Phishing: 6 ways not to fall into the trap


The first thing you need to do is not do anything at all. Take the time to think things through before acting on an unexpected email.

St├ęphanie Gohier-Coulombe | Desjardins Group

You've probably already received a fraudulent email. So, how did you handle it? 

Even though 97%1 of people think they'd be able to recognize a fraudulent email, fraudsters still manage to scam many web users. Hard to believe, isn't it?

Why do we keep clicking?
People fall for scams for lots of reasons, including an emergency, a sudden problem or a potential gain. 

What should you do?
As strange as it may seem, the first thing you need to do is not do anything at all. Take the time to think things through before acting on an unexpected email.  

Then, if the email seems suspicious, follow these steps to confirm whether it's legitimate:
  • Check whether the sender's email address seems real and legitimate (especially the part after the @ sign)
  • Check if it's a business address or a personal address
  • Hover your mouse over the link (without clicking it) to check whether the address seems legitimate and matches the sender's company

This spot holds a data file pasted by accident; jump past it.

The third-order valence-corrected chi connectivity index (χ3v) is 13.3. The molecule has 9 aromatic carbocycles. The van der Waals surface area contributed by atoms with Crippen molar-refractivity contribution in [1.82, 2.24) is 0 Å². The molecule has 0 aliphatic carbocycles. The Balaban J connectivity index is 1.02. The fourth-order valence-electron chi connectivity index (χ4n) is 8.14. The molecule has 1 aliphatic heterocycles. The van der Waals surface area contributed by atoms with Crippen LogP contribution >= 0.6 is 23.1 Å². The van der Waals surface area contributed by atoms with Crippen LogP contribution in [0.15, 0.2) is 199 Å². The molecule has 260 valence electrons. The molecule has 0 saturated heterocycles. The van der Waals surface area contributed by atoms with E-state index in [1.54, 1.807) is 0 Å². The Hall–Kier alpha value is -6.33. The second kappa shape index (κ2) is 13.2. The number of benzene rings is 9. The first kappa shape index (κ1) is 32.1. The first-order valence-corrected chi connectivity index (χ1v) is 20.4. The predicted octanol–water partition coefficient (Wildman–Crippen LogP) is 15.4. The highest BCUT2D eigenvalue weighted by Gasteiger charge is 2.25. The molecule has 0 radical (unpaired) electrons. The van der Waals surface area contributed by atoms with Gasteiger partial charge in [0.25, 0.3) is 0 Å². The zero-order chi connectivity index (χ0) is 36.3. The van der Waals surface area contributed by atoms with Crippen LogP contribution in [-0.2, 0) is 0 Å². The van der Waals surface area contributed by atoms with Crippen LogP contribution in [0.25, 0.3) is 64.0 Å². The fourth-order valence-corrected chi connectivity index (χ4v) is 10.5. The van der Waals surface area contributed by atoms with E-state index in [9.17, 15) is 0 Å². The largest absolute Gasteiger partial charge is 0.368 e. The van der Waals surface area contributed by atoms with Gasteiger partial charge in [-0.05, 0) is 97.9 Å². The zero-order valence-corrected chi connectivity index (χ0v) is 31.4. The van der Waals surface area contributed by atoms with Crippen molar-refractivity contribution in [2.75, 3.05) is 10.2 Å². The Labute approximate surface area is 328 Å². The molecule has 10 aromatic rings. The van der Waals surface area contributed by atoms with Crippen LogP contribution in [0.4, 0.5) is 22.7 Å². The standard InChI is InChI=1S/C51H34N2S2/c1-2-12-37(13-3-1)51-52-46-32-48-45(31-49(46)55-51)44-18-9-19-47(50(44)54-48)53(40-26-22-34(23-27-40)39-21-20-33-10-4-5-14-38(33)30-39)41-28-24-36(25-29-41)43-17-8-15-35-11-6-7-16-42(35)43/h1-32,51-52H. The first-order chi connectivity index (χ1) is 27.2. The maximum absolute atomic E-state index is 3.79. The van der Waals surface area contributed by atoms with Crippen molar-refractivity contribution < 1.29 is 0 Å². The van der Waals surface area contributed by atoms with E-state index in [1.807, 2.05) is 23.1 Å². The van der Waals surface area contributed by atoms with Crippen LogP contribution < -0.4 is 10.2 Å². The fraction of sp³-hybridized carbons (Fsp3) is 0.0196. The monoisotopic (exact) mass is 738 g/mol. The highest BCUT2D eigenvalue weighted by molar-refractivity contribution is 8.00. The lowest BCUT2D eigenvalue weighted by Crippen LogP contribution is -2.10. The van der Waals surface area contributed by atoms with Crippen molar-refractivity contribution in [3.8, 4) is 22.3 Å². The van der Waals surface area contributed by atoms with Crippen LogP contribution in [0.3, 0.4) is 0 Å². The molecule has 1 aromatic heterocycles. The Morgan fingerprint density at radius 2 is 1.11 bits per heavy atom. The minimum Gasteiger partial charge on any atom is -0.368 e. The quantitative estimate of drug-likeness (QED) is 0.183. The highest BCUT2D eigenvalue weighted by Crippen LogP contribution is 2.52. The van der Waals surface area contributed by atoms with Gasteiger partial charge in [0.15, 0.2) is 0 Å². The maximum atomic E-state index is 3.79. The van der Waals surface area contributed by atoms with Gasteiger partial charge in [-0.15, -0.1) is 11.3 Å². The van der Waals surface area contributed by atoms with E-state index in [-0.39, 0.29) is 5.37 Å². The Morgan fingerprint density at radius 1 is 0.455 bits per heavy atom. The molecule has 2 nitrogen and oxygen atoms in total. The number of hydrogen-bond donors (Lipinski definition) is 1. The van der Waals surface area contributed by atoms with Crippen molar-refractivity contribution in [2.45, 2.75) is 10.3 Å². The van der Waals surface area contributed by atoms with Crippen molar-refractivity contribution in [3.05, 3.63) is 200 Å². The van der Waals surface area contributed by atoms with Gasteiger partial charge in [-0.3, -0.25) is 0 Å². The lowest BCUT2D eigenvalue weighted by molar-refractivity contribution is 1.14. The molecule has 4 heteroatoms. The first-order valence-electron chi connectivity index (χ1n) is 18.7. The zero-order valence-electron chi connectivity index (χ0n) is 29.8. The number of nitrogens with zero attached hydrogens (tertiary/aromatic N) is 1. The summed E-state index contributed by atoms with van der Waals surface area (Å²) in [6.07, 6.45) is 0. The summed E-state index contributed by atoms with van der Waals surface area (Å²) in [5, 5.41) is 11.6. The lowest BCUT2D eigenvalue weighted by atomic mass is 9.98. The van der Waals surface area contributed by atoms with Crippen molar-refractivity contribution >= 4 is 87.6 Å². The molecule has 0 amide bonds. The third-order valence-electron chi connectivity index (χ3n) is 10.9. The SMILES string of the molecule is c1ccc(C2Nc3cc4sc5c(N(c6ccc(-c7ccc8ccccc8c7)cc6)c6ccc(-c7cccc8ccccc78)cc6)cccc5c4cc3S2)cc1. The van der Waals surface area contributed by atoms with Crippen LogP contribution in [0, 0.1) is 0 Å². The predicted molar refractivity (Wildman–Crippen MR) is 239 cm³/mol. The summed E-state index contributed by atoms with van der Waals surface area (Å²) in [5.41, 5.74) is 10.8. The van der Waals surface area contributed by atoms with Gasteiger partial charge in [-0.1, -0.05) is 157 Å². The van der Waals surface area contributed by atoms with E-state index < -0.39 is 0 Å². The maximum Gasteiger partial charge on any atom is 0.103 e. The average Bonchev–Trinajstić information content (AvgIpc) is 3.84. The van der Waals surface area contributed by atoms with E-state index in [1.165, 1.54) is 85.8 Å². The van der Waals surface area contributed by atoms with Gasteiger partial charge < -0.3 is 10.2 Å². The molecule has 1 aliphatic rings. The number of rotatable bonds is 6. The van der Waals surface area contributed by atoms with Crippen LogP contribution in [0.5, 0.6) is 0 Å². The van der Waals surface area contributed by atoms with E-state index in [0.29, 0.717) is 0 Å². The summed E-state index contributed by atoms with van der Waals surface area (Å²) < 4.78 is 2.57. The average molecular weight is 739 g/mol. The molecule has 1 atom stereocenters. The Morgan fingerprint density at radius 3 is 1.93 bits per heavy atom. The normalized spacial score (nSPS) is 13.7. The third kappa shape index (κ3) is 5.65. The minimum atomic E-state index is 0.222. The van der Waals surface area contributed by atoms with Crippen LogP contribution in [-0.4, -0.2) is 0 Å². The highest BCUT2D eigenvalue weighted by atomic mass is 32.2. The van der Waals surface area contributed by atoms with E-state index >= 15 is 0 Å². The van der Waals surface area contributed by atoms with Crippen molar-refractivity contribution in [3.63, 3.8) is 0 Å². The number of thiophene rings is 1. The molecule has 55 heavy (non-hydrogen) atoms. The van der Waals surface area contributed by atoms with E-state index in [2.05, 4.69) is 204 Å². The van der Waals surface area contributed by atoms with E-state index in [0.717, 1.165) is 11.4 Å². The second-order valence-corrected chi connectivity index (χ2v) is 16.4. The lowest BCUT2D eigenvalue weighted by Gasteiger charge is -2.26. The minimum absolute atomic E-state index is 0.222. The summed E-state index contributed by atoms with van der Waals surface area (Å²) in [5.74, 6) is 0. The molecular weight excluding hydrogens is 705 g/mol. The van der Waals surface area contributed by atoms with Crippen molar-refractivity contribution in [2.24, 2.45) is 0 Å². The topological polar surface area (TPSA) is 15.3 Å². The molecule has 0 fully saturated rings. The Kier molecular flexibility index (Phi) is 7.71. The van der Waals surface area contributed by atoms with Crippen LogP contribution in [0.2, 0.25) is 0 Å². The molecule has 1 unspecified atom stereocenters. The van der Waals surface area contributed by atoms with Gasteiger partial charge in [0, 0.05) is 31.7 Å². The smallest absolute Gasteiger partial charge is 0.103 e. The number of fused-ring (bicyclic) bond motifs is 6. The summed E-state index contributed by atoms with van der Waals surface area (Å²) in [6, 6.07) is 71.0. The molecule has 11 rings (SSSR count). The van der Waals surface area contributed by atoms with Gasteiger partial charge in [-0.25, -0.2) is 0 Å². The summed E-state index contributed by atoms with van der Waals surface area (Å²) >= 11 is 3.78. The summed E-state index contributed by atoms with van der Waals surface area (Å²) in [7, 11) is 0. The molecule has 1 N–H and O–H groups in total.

• Take a close look at the address--the suspicious address may look like a known address, but with one letter off
  • Consider why the email is prompting an urgent response
  • Review the content of the email carefully knowing that phishing emails won't necessarily have spelling mistakes
Remember that when in doubt, it's better not to click anything rather than falling into the trap. 

For more details, visit the Phishing section.

Desjardins has teamed up with National Bank and Laurentian Bank to create the ikeepitomyself site, an interactive experience that helps you protect yourself against banking fraud by keeping your personal information to yourself. 

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